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Strange Wiring Change on My G&L Legacy

Discussion in 'Other Guitars, other instruments' started by Luke1026, Mar 9, 2021.

  1. Luke1026

    Luke1026 Tele-Meister

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    Last week I picked up my first G&L Legacy and I like it plenty good but after opening it up I noticed some odd wiring changes. Specifically, it's the wiring from the Bridge pickup. The white lead from the P'up is taped at the end with a smaller gauge red wire attached at that point which terminates at the 5-way switch as it should. It looks like an attempt at lengthening the lead, although that wasn't at all unnecessary, still, it doesn't appear to change anything. The black lead is wired similarly - it's taped to a smaller gauge green wire along with a bare wire, and they're both grounded on the volume pot. Again, the black lead has lots of length as does the white lead so I can't see the reasoning behind this nor can I see it as original wiring.

    Any thoughts?

    G&L Legacy Pup Wiring Pic-Crop.jpg
     
  2. Collin D Plonker

    Collin D Plonker Tele-Afflicted

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    I would not want that bare wire rattling around loose in the control cavity. It could short the signal.
     
  3. Rockhead

    Rockhead Tele-Meister

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    I can't imagine that is the original wiring. I assume it is a used G&L? Doesn't look like it is necessary length wise.
     
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  4. playforfun

    playforfun Tele-Afflicted

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    Well it doesn't look factory. I've had to spend a lot of time with my S-500 and it's paying off, doesn't just act like a regular strat. Really having to lean the bass and treble tone knobs. When I switch the guitar it's not a real dramatic change, except the neck beautiful, I may have to look inside and see what going on. I will say I haven't had this much fun with a guitar in a long time.
     
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  5. Jay Jernigan

    Jay Jernigan Tele-Afflicted

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    Someone (?!?) changed the bridge p'up and didn't want to solder.
     
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  6. Luke1026

    Luke1026 Tele-Meister

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    I agree, having an exposed bare wire in the cavity can't be a good thing.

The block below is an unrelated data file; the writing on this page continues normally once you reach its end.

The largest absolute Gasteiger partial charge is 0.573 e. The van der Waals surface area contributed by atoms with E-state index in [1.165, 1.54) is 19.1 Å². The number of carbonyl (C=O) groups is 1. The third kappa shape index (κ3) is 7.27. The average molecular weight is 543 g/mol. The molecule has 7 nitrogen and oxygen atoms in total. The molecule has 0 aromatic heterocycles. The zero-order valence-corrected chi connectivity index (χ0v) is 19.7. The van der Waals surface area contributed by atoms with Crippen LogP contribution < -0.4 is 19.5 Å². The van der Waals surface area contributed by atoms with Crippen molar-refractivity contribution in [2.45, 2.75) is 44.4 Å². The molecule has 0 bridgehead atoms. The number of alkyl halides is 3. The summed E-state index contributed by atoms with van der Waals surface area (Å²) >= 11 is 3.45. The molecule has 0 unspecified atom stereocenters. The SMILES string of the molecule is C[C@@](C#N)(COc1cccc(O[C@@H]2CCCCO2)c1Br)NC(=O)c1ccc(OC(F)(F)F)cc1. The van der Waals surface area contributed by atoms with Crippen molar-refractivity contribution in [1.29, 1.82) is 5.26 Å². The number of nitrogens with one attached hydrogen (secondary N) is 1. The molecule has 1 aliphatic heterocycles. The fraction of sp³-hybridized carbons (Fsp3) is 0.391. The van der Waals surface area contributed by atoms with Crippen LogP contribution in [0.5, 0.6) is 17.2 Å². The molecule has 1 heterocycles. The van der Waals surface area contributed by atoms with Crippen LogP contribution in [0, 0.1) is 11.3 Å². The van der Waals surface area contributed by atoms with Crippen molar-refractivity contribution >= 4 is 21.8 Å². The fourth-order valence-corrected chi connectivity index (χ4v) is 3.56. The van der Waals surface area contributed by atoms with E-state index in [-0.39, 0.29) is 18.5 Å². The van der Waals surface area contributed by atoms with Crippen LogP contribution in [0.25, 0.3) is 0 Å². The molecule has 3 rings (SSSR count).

I just opened it up and removed the neck to find the build date - 8/1/8, I assume that might be the 8th day of the 1st month of 2008? I can't see any respected guitar builder to wire a new guitar that way.

    I feel the same way. Mine feels and sounds tighter, fatter, bolder, with an extended frequency range and great articulation. I love the PTB control system and want to use it in some of my other guitars but finding a 1Meg Reverse Taper pot is proving to be a challenge. I may have to just contact G&L directly and see if they might sell them. Before I got my Legacy I did a DIY mock-up on a Strat using a regular 1Meg pot but it functioned in reverse so it was a temporary setup just to try it out.

    I think I might just go ahead and remove those extra colored wires and solder it up the way I think it was originally.
     
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  7. Luke1026

    Luke1026 Tele-Meister

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    I suppose that's a possibility but the bridge p'up looks exactly like the others. If the idea was to replace it without soldering that means the skinny little colored wires were on the switch originally. Also, why would a bare wire be there in the first place when the green wire was already serving the purpose? Perhaps there was another previous owner who had done some strange wiring and the next guy just tied into what was already there? It seems that whatever the previous owner or two were trying to accomplish - they really didn't know what they were doing.
     
  8. EsquireOK

    EsquireOK Poster Extraordinaire

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    You're overthinking it.

    People are idiots. They do things that don't make sense, and/or they do things poorly. If you stop and wonder why about the details of everything they do, your life will be wasted.

    Does it work? Yes? Then close it back up and go on about your merry day. No? Then fix it.

    Going on a quest to find out why they did what they did is not only probably an exercise in futility, but it's a hollow pursuit. Knowing the answer would be entirely worthless.

    You don't need to "contact" G&L to ask if they will sell you the same pots they use. They have an online store; no direct human contact required.

    That said, those pots, and others like them, should be available from any large electronics component supplier, e.g. Mouser, for less. They aren't exceedingly rare components.

    Passive bass controls are great. The problem is that in the real world, they usually mean master controls, which, IMO, stink on multi-pickup instruments. I convert my Legacys to standard vintage Strat wiring, because I can't stand having the same tone controls apply to every switch position.
     
    Last edited: Mar 9, 2021
  9. Luke1026

    Luke1026 Tele-Meister

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    Thank you for your opinion. I'm sure you're right.

    The reason for my questions and speculations is due to the fact that this is my first G&L Legacy and I don't know if they designed their electronics differently than Fender with regard to their pickups. As far as I know, they may have incorporated a different approach that required additional wiring and a previous owner simply messed with it.